UN marks 7 billionth baby
Monday, October 31, 2011
LAGOS, Nigeria (AP) — One South African mother, just 19, named her newborn “Enough” and shrugged off a nurse who questioned whether she was old enough to know how many children she wanted.
In Nigeria, newborn twins have to share a bassinet in a crowded hospital that doesn’t have enough electricity.
“Where there is life, there is hope,” their mother said. But as the world’s population surpasses 7 billion, fears were stirred anew about how the planet will cope with the needs of so many humans.
The United Nations marked the milestone Monday, even though it is impossible to pinpoint the arrival of the globe’s 7 billionth occupant because millions of people are born and die each day.
At Lagos Island Maternity Hospital, the strain of caring for a burgeoning population was evident. The droning roar of a generator could be heard throughout one hot ward, where it powered ceiling fans and incubators. While Nigeria is oil-rich, it does not produce nearly enough power for its more than 160 million people.
Seun Dupe, a 32-year-old hairdresser who gave birth to the twins on Oct. 23, remained an optimist despite the staggering burden facing Africa’s most populous nation and other developing countries. Her babies spent Monday squirming beneath a bundled-up mosquito net. She has yet to decide on their names.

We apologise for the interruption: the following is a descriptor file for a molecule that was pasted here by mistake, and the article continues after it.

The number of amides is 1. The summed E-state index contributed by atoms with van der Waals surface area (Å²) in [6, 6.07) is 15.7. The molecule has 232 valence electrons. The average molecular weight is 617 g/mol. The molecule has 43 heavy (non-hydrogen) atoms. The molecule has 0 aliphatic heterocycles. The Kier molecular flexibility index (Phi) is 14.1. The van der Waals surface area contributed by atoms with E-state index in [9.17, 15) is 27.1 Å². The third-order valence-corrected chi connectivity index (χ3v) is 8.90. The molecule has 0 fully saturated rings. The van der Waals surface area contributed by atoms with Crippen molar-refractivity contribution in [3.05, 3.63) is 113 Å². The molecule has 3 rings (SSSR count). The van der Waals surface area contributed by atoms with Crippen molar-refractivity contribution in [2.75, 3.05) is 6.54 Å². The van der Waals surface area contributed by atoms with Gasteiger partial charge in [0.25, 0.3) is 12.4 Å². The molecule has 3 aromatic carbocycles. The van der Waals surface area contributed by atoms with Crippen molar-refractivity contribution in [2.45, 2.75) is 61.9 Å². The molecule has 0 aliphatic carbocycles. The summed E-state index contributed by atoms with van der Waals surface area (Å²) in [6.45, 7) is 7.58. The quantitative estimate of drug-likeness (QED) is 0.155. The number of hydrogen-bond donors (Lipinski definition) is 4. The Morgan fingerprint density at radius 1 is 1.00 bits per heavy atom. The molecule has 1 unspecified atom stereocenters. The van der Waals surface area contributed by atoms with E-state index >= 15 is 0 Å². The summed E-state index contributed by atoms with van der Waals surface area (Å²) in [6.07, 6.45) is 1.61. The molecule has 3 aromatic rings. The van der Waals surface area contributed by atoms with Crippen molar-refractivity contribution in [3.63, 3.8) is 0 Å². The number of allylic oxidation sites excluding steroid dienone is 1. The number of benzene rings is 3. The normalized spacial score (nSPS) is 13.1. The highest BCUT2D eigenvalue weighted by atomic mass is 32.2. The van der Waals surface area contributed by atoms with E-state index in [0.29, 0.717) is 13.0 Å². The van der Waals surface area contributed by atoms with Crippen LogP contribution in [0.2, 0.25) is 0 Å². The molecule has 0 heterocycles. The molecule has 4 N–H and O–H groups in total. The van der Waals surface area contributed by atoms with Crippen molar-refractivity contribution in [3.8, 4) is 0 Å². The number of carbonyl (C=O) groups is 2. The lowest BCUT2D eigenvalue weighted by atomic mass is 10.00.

Dupe was confident that new lives will ensure Nigeria’s future as “a great nation.”
Nigeria’s megacity of Lagos is expected someday to surpass Cairo as the continent’s most populous.
U.N. Secretary-General Ban Ki-moon said the day was “not about one newborn or even one generation” but “about our entire human family.”
At a news conference in New York, he noted “a world of contradictions” — famine in the Horn of Africa, fighting in Syria and elsewhere and widespread protests against economic inequality.
“Seven billion population is a challenge,” he said, and “at the same time, an opportunity, depending upon how the international community prepares for that challenge.”
Demographers say it took until 1804 for the world to reach its first billion people and a century more until it hit 2 billion in 1927. Soon the numbers began to cascade: 3 billion in 1959, 4 billion in 1974, 5 billion in 1987, 6 billion in 1998.
The U.N. estimates the world population will reach 8 billion by 2025 and 10 billion by 2083. But the numbers could vary widely, depending on life expectancy, access to birth control, infant mortality rates and other factors.
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